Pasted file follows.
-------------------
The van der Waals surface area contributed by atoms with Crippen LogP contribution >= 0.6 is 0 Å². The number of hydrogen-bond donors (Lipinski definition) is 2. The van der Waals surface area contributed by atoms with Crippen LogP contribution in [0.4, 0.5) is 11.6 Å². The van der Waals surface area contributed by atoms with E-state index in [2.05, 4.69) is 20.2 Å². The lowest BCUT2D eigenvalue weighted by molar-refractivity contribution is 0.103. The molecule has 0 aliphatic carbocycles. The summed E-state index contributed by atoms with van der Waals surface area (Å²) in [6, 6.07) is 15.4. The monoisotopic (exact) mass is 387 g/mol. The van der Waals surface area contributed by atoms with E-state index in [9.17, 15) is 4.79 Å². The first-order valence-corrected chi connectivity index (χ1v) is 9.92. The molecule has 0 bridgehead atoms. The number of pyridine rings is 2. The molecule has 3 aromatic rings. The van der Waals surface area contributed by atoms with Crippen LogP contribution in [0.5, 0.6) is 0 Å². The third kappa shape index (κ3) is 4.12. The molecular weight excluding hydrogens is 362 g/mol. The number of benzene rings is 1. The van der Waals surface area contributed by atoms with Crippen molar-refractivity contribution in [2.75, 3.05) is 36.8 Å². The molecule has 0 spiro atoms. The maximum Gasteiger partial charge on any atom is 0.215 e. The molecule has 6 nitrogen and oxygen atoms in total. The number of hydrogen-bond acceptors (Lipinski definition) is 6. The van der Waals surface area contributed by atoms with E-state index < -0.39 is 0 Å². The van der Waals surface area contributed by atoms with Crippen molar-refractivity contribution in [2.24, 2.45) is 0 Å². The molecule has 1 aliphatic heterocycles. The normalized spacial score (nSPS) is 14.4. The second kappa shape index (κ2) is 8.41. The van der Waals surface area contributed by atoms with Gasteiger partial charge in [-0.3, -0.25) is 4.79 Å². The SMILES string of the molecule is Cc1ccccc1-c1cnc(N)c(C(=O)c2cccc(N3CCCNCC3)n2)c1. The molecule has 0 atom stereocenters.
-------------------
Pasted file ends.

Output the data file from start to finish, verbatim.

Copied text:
The van der Waals surface area contributed by atoms with Crippen LogP contribution >= 0.6 is 0 Å². The number of hydrogen-bond donors (Lipinski definition) is 2. The van der Waals surface area contributed by atoms with Crippen LogP contribution in [0.4, 0.5) is 11.6 Å². The van der Waals surface area contributed by atoms with E-state index in [2.05, 4.69) is 20.2 Å². The lowest BCUT2D eigenvalue weighted by molar-refractivity contribution is 0.103. The molecule has 0 aliphatic carbocycles. The summed E-state index contributed by atoms with van der Waals surface area (Å²) in [6, 6.07) is 15.4. The monoisotopic (exact) mass is 387 g/mol. The van der Waals surface area contributed by atoms with E-state index in [9.17, 15) is 4.79 Å². The first-order valence-corrected chi connectivity index (χ1v) is 9.92. The molecule has 0 bridgehead atoms. The number of pyridine rings is 2. The molecule has 3 aromatic rings. The van der Waals surface area contributed by atoms with Crippen LogP contribution in [0.5, 0.6) is 0 Å². The third kappa shape index (κ3) is 4.12. The molecular weight excluding hydrogens is 362 g/mol. The number of benzene rings is 1. The van der Waals surface area contributed by atoms with Crippen molar-refractivity contribution in [2.75, 3.05) is 36.8 Å². The molecule has 0 spiro atoms. The maximum Gasteiger partial charge on any atom is 0.215 e. The molecule has 6 nitrogen and oxygen atoms in total. The number of hydrogen-bond acceptors (Lipinski definition) is 6. The van der Waals surface area contributed by atoms with E-state index < -0.39 is 0 Å². The van der Waals surface area contributed by atoms with Crippen molar-refractivity contribution in [2.24, 2.45) is 0 Å². The molecule has 1 aliphatic heterocycles. The normalized spacial score (nSPS) is 14.4. The second kappa shape index (κ2) is 8.41. The van der Waals surface area contributed by atoms with Gasteiger partial charge in [-0.3, -0.25) is 4.79 Å². The SMILES string of the molecule is Cc1ccccc1-c1cnc(N)c(C(=O)c2cccc(N3CCCNCC3)n2)c1. The molecule has 0 atom stereocenters.